I had the centerpiece (Well, Doc M had it)—the busted Walkman cassette tape player.
I’ve got floppy disks (both 3.5-inch and 5.25 inch). Oh, and cassette tapes, too. In order to make art using cassettes and the spools of tape inside, I searched through my collection of old tapes for the ones that are held shut by the little phillips screws. I had a collection of tapes from the L.A. Times Festival of Books panel recordings. I had bought some and shared them with friends. The LA Times has gone from producing their panel session recordings on cassette; now they produce them on audio CDs. (obsolescence. See?)
What to use as the case for the shrine? A shadowbox. How happily that that trip-to-the-mall-gone-awry turn out!
(Yes, I am crazy: Go to the mall on a Saturday afternoon during the height of Christmas shopping season, in the midst of the deluge of December, in order to see a too-well-publicized flash mob of the Hallelujah chorus? No, that wasn’t crazy. Getting a late start was.)
Current conditions: downpour.
Parking lot: full.
“We are so outta here! Doc M, whip out that smart fone and find the closest thrift store.” Found. (what’s more, it’s close). And lo, there was one shadowbox there. Better’n the ones I saw at Michael’s. With glass in the back, so I could put the Walkman in front. Excellent!
(Alas I did not take a picture of the nice little pressed flowers/leaves arrangement from the shadowbox’s previous incarnation.)
Then I deconstructed the floppy disks. (I opened a shrink-wrapped box of 5.25 inch floppies. I still hold out hope that I might get those old data files off my vintage Kaypro floppy disks.) Found a bunch of software install disks that I will probably donate to the Computer History Museum, too. (They take commercial software that’s more than a decade old. Yep. Got that)
I got my handy dandy phillips screwdriver and deconstructed a number of those L.A. Times Festival of Books cassettes.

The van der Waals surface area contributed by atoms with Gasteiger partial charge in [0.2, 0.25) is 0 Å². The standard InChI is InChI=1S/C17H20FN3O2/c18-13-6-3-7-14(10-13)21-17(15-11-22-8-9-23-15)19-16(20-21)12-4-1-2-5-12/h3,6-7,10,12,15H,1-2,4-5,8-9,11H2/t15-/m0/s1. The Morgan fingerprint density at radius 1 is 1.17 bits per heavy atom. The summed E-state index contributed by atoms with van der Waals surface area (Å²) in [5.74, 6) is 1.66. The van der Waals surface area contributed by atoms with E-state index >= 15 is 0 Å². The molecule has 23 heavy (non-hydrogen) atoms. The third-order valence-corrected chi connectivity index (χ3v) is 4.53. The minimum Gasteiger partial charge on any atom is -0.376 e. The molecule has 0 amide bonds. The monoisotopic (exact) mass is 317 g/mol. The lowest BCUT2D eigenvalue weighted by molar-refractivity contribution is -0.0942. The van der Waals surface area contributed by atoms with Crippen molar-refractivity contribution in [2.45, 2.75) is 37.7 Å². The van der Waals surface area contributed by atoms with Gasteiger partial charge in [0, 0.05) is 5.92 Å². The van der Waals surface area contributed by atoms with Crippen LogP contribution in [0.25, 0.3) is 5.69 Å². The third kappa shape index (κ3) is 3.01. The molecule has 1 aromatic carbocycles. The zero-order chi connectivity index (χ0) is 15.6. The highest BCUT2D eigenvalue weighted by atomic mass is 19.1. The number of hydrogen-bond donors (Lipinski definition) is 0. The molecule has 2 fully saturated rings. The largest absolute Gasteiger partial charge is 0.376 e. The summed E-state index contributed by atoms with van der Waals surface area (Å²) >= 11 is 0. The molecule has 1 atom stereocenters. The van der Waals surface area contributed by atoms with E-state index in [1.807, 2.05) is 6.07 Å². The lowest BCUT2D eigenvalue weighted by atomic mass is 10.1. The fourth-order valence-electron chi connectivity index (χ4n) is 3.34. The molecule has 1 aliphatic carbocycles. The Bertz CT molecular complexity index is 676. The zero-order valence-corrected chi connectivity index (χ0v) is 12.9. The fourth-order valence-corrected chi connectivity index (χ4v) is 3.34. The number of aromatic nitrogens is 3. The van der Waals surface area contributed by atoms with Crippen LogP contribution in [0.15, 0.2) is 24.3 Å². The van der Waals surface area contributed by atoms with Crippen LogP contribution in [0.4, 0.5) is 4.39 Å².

That’s when it occurred to me that I could “reconstruct” the cassettes in weird ways, with both halves facing out. A few tests of varying complexity later, and I found the shape of the cassette-construction that would work.
I glued the floppy platters and the floppy disks to the backing board. Then I laid the cassettes over them. To make sure it all worked, I put the work-done-so-far into the frame to ensure that it would all work okay.
The next step would be the painstaking and time-consuming: Gluing each tape spool into the cassette, and winding the tape around the little spools and paths that they’d need to go.
Did I mention that I learned to love a glue gun? I used both glue gun and white glue on this project; those little dark slippery surfaces that live inside cassettes are designed to aid in free movement of the tape spools. I learned (the hard way) that the liner sheets will just snap off.
Here’s the completed shrine—with everything except for the Walkman. The candles have LED lights in them. They flicker. Somehow battery-powered shrine lights seem so appropriate.
Here, after the shrine was unwrapped on Christmas morning, and the Sony Walkman placed in it. All hail obsolete technology!
I’m happy to say that Doc M likes his Christmas present very much. He plans to put it in his media room.
Postscript: Here’s another view of the shrine, with two 2.0TB disks (two terrabyte disks—2000 gigabytes apiece!) in front. Those 2 huge disks were in a package with my name on it, destined for my backup system. (Just last night they were installed inside my Drobo, so I went from having 1 TB backup capacity to 4GB backup capacity. In the world of obsolescene, backups are another matter entirely)
If it’s old and has too small capacity, make art from it.
If it’s new with huge capacity, make use of it.